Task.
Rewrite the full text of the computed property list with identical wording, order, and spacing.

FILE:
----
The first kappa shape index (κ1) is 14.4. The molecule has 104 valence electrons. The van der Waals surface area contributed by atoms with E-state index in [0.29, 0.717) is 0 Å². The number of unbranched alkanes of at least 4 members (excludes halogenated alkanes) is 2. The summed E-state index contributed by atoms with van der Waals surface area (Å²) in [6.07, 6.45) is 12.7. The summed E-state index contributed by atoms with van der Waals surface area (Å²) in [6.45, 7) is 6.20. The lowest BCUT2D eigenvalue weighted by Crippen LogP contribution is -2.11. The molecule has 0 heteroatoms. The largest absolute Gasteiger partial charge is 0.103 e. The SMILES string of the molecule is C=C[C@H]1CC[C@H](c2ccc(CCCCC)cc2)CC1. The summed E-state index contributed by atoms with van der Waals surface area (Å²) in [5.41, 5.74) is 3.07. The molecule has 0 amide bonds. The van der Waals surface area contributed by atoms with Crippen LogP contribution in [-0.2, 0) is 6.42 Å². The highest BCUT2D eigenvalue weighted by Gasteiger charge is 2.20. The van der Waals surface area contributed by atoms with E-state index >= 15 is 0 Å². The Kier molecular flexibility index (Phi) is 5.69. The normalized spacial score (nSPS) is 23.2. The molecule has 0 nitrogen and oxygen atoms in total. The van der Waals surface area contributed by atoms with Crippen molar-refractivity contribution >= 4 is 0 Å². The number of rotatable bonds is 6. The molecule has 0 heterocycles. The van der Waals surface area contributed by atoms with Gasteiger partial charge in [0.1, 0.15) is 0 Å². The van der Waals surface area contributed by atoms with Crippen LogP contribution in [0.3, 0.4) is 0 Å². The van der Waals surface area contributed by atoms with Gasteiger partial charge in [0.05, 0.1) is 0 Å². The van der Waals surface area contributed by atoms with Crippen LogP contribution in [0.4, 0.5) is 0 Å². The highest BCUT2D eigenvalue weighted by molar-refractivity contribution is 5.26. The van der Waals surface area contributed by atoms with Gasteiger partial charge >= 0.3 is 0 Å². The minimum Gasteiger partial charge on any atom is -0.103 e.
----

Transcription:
The first kappa shape index (κ1) is 14.4. The molecule has 104 valence electrons. The van der Waals surface area contributed by atoms with E-state index in [0.29, 0.717) is 0 Å². The number of unbranched alkanes of at least 4 members (excludes halogenated alkanes) is 2. The summed E-state index contributed by atoms with van der Waals surface area (Å²) in [6.07, 6.45) is 12.7. The summed E-state index contributed by atoms with van der Waals surface area (Å²) in [6.45, 7) is 6.20. The lowest BCUT2D eigenvalue weighted by Crippen LogP contribution is -2.11. The molecule has 0 heteroatoms. The largest absolute Gasteiger partial charge is 0.103 e. The SMILES string of the molecule is C=C[C@H]1CC[C@H](c2ccc(CCCCC)cc2)CC1. The summed E-state index contributed by atoms with van der Waals surface area (Å²) in [5.41, 5.74) is 3.07. The molecule has 0 amide bonds. The van der Waals surface area contributed by atoms with Crippen LogP contribution in [-0.2, 0) is 6.42 Å². The highest BCUT2D eigenvalue weighted by Gasteiger charge is 2.20. The van der Waals surface area contributed by atoms with E-state index >= 15 is 0 Å². The Kier molecular flexibility index (Phi) is 5.69. The normalized spacial score (nSPS) is 23.2. The molecule has 0 nitrogen and oxygen atoms in total. The van der Waals surface area contributed by atoms with Crippen molar-refractivity contribution >= 4 is 0 Å². The number of rotatable bonds is 6. The molecule has 0 heterocycles. The van der Waals surface area contributed by atoms with Gasteiger partial charge in [0.1, 0.15) is 0 Å². The van der Waals surface area contributed by atoms with Crippen LogP contribution in [0.3, 0.4) is 0 Å². The van der Waals surface area contributed by atoms with Gasteiger partial charge in [0.05, 0.1) is 0 Å². The van der Waals surface area contributed by atoms with Crippen LogP contribution in [0.4, 0.5) is 0 Å². The highest BCUT2D eigenvalue weighted by molar-refractivity contribution is 5.26. The van der Waals surface area contributed by atoms with Gasteiger partial charge >= 0.3 is 0 Å². The minimum Gasteiger partial charge on any atom is -0.103 e.